Melanoma Detection Using Weights & Biases

Identify melanoma in lesion images by extracting image features using a DenseNet121, image encodings, LightGBM, and Weights & Biases.
Anshul Sharma

What is Melanoma?


Melanoma, the most severe type of skin cancer, develops in the cells (melanocytes) that produce melanin — the pigment that gives your skin its color. Melanoma can also form in your eyes and, rarely, inside your body, such as in your nose or throat.

The exact cause of all melanomas is unclear, but exposure to ultraviolet (UV) radiation from sunlight or tanning lamps and beds increases your risk of developing melanoma. Limiting your exposure to UV radiation can help reduce your risk of melanoma.

Full code in Kaggle Kernel


The risk of melanoma seems to be increasing in people under 40, especially women. Knowing the warning signs of skin cancer can help ensure that cancerous changes are detected and treated before cancer has spread. Melanoma can be treated successfully if it is detected early.


Melanomas can develop anywhere on your body. They most often develop in areas with exposure to the sun, such as your back, legs, arms, and face.

Melanomas can also occur in areas that do not receive much sun exposure, such as the soles of your feet, palms of your hands and fingernail beds. These hidden melanomas are more common in people with darker skin.

The first melanoma signs and symptoms often include a change in an existing mole, the development of a new pigmented, or unusual-looking growth on your skin. Melanoma does not always begin as a mole. It can also occur on otherwise normal-appearing skin.


Melanoma occurs when something goes wrong in the melanin-producing cells (melanocytes) that give color to your skin.

Usually, skin cells develop in a controlled and orderly way — healthy new cells push older cells toward your skin's surface, where they die and eventually fall off. However, when some cells develop DNA damage, new cells may begin to grow out of control and eventually form a mass of cancerous cells.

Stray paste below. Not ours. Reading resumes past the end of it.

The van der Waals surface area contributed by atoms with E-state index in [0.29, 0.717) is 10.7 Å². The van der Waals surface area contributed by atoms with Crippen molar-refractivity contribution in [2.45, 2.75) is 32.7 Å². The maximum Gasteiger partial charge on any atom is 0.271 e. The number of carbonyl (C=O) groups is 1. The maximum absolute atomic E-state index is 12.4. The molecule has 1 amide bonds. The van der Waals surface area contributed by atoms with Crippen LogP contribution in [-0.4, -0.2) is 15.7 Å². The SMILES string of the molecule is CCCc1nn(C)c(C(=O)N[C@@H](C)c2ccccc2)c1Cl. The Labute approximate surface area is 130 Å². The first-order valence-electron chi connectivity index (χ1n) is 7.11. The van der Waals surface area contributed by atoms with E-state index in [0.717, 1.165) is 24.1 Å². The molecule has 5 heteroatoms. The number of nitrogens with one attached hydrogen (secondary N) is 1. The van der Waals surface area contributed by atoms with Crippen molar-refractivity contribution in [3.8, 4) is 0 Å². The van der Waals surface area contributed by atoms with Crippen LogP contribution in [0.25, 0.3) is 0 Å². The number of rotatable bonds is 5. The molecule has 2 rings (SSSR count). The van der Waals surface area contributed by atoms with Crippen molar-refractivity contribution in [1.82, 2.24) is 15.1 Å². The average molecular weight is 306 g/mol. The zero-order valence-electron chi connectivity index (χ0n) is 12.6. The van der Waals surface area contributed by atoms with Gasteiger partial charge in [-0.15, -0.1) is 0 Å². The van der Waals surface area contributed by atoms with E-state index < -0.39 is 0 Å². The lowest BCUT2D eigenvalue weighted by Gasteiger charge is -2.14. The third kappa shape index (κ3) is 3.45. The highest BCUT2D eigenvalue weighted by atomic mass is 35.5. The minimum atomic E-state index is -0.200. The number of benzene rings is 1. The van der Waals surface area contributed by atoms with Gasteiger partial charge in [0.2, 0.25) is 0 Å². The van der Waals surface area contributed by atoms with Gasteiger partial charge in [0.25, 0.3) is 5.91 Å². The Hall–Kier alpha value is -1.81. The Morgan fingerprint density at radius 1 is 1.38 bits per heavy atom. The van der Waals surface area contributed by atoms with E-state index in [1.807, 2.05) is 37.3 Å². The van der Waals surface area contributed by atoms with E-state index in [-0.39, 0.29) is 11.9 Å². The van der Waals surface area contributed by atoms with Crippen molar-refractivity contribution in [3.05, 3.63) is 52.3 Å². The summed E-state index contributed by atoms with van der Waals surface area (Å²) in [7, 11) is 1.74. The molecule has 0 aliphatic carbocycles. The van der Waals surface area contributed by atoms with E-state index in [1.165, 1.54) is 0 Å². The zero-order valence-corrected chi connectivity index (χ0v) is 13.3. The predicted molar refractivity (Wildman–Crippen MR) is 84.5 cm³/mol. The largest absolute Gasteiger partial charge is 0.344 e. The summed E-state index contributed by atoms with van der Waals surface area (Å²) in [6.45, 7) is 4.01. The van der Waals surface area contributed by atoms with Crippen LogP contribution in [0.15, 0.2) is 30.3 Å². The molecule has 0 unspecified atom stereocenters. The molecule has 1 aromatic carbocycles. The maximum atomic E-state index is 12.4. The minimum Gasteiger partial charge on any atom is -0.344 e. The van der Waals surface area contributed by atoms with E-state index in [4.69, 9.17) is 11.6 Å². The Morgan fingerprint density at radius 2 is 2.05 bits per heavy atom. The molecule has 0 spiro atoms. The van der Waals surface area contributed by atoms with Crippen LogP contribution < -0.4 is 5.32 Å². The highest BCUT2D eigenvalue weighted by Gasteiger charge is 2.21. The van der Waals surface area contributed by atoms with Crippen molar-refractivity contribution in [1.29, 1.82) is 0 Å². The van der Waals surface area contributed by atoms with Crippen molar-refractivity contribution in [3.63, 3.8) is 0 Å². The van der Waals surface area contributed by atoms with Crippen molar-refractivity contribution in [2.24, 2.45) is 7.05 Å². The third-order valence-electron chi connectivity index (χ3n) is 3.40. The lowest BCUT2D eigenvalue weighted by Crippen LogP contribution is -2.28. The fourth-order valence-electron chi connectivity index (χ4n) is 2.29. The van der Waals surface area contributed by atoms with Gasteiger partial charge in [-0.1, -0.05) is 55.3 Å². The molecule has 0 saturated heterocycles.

UV light does not cause all melanomas, especially those that occur in places on your body that do not receive sunlight exposure. This indicates that other factors may contribute to your risk of melanoma.

Studying the data

For complete code refer to my Kaggle Kernel.

The data required for this project can be accessed from here. Interestingly, there are both tabular and image data. So, I will be extracting the features from Images(image encodings) and then combine it with the tabular data to make the predictions.

Below are some stats about the data:-

Now, let's study the distribution of data across the train and test sets.

Section 3

Exploratory Data Analysis

Now that we have the sense of the data and what we are predicting, it would be better to explore a bit and find if there is something helpful hiding inside the data. If not, at least we can gather some insights for our knowledge.


The image above shows various differential diagnoses of pigmented skin lesions, by relative rates upon biopsy and malignancy potential, including "melanoma" at right.

Below are some insights gathered from the data.

Section 5

Resizing the Images

In this section, I'll be defining the function to resize the images so that it becomes easier to extract features from them as we have a common ground. Also, I'll be plotting some random resized images from the train set and test set.

Full code in Kaggle Kernel

The Image size that I have chosen is 256X256. This is the code I used to resize the images.

#Size to resize(256,256,3)
img_size = 256

def resize_image(img):
    old_size = img.shape[:2]
    ratio = float(img_size)/max(old_size)
    new_size = tuple([int(x*ratio) for x in old_size])
    img = cv2.resize(img, (new_size[1],new_size[0]))
    delta_w = img_size - new_size[1]
    delta_h = img_size - new_size[0]
    top, bottom = delta_h//2, delta_h-(delta_h//2)
    left, right = delta_w//2, delta_w-(delta_w//2)
    color = [0,0,0]
    new_img = cv2.copyMakeBorder(img, top, bottom, left, right,
                            cv2.BORDER_CONSTANT, value=color)